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Desegregation at UGA: A Guide to Resources in UGA Special Collections: Brown Media Archives Resources

Brown Media Archives

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Monday, Wednesday, Friday, 8:00 AM to 5:00 PM

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Contact: Ruta Abolins,, 706-542-4757

About: The Walter J. Brown Media Archive & Peabody Awards Collection was started in 1995 and currently preserves over 250,000 titles in film, video, audiotape, transcription disks, and other recording formats dating from the 1920s to the present. The archives are housed in the Richard B. Russell Building Special Collections Libraries on the northwest part of the University of Georgia campus. Our mission is to preserve, protect, and provide access to the moving image and sound materials that reflect the collective memory of broadcasting and the history of the state of Georgia and its people.



Collections of the Brown Media Archives

The WSB Newsfilm Collection contains over 5 million feet of newsfilm dating from 1949 to 1981. Footage pertaining to the integration of UGA includes clips of public officials - such as the governor and members of the Board of Regents - making statements, Holmes and Hunter-Gault on campus at the university, and student reactions in Athens..

The Peabody Awards Collection contains all entries to the George Foster Peabody Awards, the oldest and most prestigious award in electronic media. Among the over 80,000 programs in the collection is a 1961 documentary that explored school desegregation in Atlanta called A Tale of Two Cities, 1961.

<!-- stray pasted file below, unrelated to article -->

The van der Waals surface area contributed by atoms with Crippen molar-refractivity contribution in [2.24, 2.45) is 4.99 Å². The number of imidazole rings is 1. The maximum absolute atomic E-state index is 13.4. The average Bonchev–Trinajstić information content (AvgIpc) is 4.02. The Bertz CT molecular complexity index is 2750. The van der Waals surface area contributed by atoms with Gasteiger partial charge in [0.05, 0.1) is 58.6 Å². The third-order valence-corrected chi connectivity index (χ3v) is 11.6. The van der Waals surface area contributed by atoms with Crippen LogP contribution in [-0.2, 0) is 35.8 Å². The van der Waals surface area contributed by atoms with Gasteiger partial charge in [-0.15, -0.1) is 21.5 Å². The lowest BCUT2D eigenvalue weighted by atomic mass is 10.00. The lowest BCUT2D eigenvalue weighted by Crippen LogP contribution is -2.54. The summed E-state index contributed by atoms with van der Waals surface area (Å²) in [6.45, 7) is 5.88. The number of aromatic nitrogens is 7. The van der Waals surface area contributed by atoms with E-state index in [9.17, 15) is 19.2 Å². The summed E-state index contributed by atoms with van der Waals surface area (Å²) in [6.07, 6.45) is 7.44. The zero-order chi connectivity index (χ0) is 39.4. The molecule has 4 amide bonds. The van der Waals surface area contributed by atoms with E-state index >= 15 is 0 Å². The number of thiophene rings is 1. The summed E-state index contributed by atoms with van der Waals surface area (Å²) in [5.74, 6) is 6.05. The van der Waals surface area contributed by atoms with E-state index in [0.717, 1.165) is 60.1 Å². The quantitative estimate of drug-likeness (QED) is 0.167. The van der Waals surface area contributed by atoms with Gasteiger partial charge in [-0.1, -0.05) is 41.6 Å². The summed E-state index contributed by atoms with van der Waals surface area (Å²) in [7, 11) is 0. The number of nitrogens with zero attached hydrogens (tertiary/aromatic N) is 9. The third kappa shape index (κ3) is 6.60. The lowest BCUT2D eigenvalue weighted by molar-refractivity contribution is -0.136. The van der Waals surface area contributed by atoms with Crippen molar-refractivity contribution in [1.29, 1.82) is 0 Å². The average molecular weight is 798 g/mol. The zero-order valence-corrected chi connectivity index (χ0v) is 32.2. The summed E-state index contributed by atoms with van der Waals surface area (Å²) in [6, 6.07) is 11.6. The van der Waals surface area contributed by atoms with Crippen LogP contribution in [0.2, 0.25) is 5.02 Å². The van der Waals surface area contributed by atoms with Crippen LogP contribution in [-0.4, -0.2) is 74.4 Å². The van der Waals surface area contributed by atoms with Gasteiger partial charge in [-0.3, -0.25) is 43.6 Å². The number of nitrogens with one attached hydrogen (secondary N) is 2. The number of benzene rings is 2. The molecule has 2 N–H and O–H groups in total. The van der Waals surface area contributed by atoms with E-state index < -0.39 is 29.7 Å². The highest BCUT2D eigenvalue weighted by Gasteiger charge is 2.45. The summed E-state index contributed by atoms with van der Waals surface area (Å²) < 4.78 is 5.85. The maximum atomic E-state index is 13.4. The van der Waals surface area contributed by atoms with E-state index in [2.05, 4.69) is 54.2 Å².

"A Tale of Two Cities, 1961 consists of two half-hour programs describing the manner in which Atlanta and Dallas prepared for school integration in the fall of 1961. Each program contains interviews with officials, civic leaders and others directly involved in each city in the preparation for public school de-segregation."--1961 Peabody Digest.

Part 1 focuses on Atlanta. Reporter Ed Planer discusses the integration of the University of Georgia, widely thought to have paved the way for a peaceful transition in Atlanta schools. Includes interviews with School Board president Jim O’Callaghan; Mrs. Phillip Hammer of Organizations Assisting Schools In September, or O.A.S.I.S.; "race mixing" foe Lester Maddox; the Rev. Martin Luther King, Jr.; Chief of Police Herbert Jenkins; and Atlanta mayor William Hartsfield, who says that Atlanta is "a city too busy to hate." The consensus on all sides is that, since desegregation is now legally mandated, peaceful integration is in everyone’s best interests and is likely to occur. Includes views of downtown Atlanta streets and aerial views of the city. Corporon concludes by noting that Atlanta studied New Orleans’ problematic, violent school integration as a negative example.


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